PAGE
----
Thursday, November 11, 2010

Jumping elephants

Straight-ticket Republican voters who don’t happen to be wealthy may have jumped off a cliff on election day.

These middle-class Republican voters said yes to the corporate agenda of low wages, more hidden tax hikes on the middle class, more tax breaks for the ultra-wealthy, and the possibility of state-sanctioned theft of pensions earned by people who worked many long years hoping to safely retire.

Corporate CEOs give cash to selected politicians because it's such a savvy investment for them - these politicians pass laws to lift the tax burden off corporations and onto the middle class. Back in the 1940s, corporations paid about a third of all taxes collected. Today they pay 15 percent. Meanwhile, the share of taxes paid by everyone else grew from 44 percent to 73 percent.

The corporate agenda keeps worker pay low as CEO salaries soar.  The paychecks of chief execs zoomed upward by 434% during the 90s, and during that same period worker pay grew only 34 percent.

Like obedient serfs, voters keep following the corporate agenda, electing leaders backed by corporations. How can so many people be lured into voting against their own interests? About $3 billion rolled into the hands of commercial broadcasters for political ads in this election, with corporate-backed candidates outspending their rivals by a margin of 7 to 1.

The closest comparison I can find is the buffalo jump, when hunters of old cleverly killed buffalo by spooking them to run off a cliff. Today’s hunters spook elephants with broadcast ads funded by corporate money.

Even though corporations scored a big win, election-day brought some benefits.

To their great credit, jumping elephants helped pass the Fair Districts Amendments. Unless the Legislature concocts some way to sabotage it, politicians no longer get to cherry pick their voters. Instead, district lines must reflect reasonable, normal chunks of territory, such as city and county boundaries. Candidates can then focus on getting out and meeting people rather than spending so much on advertising. I think candidates from both parties will gain some relief there.

Jumping elephants also helped make sure Amendment 8, the Legislature’s attempt to undermine class-size limits, didn’t pass.

Backers of Amendment 8 touted it as a way to add some flexibility so that schools would not have to spend a fortune to accommodate a new student or two. Just before the election it was revealed that this argument was baseless. The costs can be trimmed back simply by adjusting the law. So all the scary talk – and the half a million of your money that the Legislature spent pushing Amendment 8 - was unnecessary.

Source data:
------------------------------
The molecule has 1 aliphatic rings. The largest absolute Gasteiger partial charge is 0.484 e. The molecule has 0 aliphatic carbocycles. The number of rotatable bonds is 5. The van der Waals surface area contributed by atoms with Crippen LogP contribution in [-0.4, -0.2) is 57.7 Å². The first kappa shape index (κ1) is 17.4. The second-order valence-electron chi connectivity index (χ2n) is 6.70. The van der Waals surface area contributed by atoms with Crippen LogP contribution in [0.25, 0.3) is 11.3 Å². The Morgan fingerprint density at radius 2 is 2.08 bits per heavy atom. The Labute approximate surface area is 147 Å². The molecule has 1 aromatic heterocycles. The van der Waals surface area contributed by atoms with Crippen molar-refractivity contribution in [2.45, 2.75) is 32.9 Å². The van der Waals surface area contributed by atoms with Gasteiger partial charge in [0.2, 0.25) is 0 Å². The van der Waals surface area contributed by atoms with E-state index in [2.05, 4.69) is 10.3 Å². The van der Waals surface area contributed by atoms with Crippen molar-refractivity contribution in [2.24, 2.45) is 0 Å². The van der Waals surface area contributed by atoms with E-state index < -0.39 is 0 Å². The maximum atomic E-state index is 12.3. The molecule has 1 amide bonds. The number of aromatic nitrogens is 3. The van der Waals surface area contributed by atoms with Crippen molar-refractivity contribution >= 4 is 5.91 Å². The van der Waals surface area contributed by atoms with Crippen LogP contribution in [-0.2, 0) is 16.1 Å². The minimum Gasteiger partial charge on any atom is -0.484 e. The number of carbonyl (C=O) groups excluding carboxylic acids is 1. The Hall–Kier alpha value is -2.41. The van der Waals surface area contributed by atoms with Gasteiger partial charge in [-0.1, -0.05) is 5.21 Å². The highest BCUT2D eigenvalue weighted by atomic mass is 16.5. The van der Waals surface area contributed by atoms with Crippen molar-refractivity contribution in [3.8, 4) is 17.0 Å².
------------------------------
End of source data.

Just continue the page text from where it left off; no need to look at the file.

Because Democrats took a savage beating, we know what's going to happen next. In two years they will be hot for revenge. Then we may see a donkey jump – hordes of straight-ticket voters blindly selecting anyone with a D by their name.

That could be equally self-destructive and equally disappointing.
Blindly jumping off a cliff makes no sense for anyone.

Republicans and Democrats alike need to settle down and ask themselves a question or two. They need to figure out who really benefits from all the fear, anger, and fighting that characterize elections today. Could it be that they have more in common than they think? Could the whole Republican-Democrat debate be nothing more than a smokescreen to hide massive crimes now being committed against all middle-class Americans?

The Wall Street criminals who stole Granny’s pension didn’t care how she voted. The corporate criminals who sent jobs overseas while sacking American workers didn’t look to see which party the workers belonged to. The banksters who grabbed the bailout and still won’t lend money to struggling families could care less about their victims’ political views. Predatory lenders kick Republican and Democrat families out of their homes with equal enthusiasm.

The leaders of both political parties share one common characteristic – they cannot stop corporate crime. Corporations now have more power than government. According to the Corporate Crime Reporter, "Corporate criminals are the only criminal class in the United States that have the power to define the laws under which they live."

Consider this quotation:

“I see in the near future a crisis approaching that unnerves me and causes me to tremble for the safety of my country. …corporations have been enthroned and an era of corruption in high places will follow, and the money power of the country will endeavor to prolong its reign by working upon the prejudices of the people until all wealth is aggregated in a few hands and the Republic is destroyed.”

Now, can you identify the author?

a. Al Gore’s favorite philosophy professor
b. A protest leader speaking at his arraignment after being arrested at the 1999 World Trade Organization meeting in Seattle
c. A croissant-nibbling, latte-sipping Harvard economist 
d. The nation's most famous, most respected Republican

To find the answer, please go here. 







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